Over the past several years, President Akin has led Southeastern Seminary to become even more of a Great Commission Seminary than it was already. In so doing, he challenged the college to be a “Great Commission college” and the faculty to make every classroom a “Great Commission classroom.” For me personally, this challenge speaks several of my responsibilities at Southeastern, including my role as Dean of the College and as a professor who teaches courses in theology, history of ideas, and missiology. And while this challenge may seem to be easily met in a missions course, how is it met in a theology or history of ideas course? What could it possibly mean for a theology course to be a “Great Commission course”? Should the professor wear a Mao shirt or perhaps some knickers and lederhosen to class, in order to demonstrate his cross-cultural awareness? Or lecture with a chopka on his head? Should he subliminally whisper the names of unreached people groups each time he teaches on the Trinity, the Incarnation, or on building a revelational epistemology? (If you are left wondering, the answer to these last few questions is “no, not so much.”) In order to answer these questions, this article aims to give a brief exposition of the Great Commission, followed by a concise outline of how I apply it to my roles as Dean of the College and as teacher of theology, philosophy, and missiology courses. [Disclaimer: This blog is nowhere near being an exhaustive treatment on what it means to be a Great Commission Seminary. Instead, it is a brief reflection on a few of the ways that I try to shape my teaching and leading according to Christ’s command.]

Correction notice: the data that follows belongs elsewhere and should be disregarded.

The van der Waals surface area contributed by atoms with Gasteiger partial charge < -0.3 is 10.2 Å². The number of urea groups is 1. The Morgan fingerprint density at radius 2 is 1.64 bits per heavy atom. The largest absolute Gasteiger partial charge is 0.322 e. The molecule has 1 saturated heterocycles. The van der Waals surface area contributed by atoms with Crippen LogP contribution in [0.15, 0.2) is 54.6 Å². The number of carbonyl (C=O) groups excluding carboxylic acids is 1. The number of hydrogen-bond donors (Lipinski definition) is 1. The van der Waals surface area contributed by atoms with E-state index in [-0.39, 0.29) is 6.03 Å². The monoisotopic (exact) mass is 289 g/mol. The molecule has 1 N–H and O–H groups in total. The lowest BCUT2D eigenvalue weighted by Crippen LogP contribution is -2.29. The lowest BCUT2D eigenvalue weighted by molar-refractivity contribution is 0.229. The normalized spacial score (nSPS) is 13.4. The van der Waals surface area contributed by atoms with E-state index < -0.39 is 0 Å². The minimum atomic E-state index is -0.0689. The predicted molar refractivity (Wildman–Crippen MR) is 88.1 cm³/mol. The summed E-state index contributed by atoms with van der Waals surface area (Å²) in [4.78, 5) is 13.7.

A Concise Exposition of the Great Commission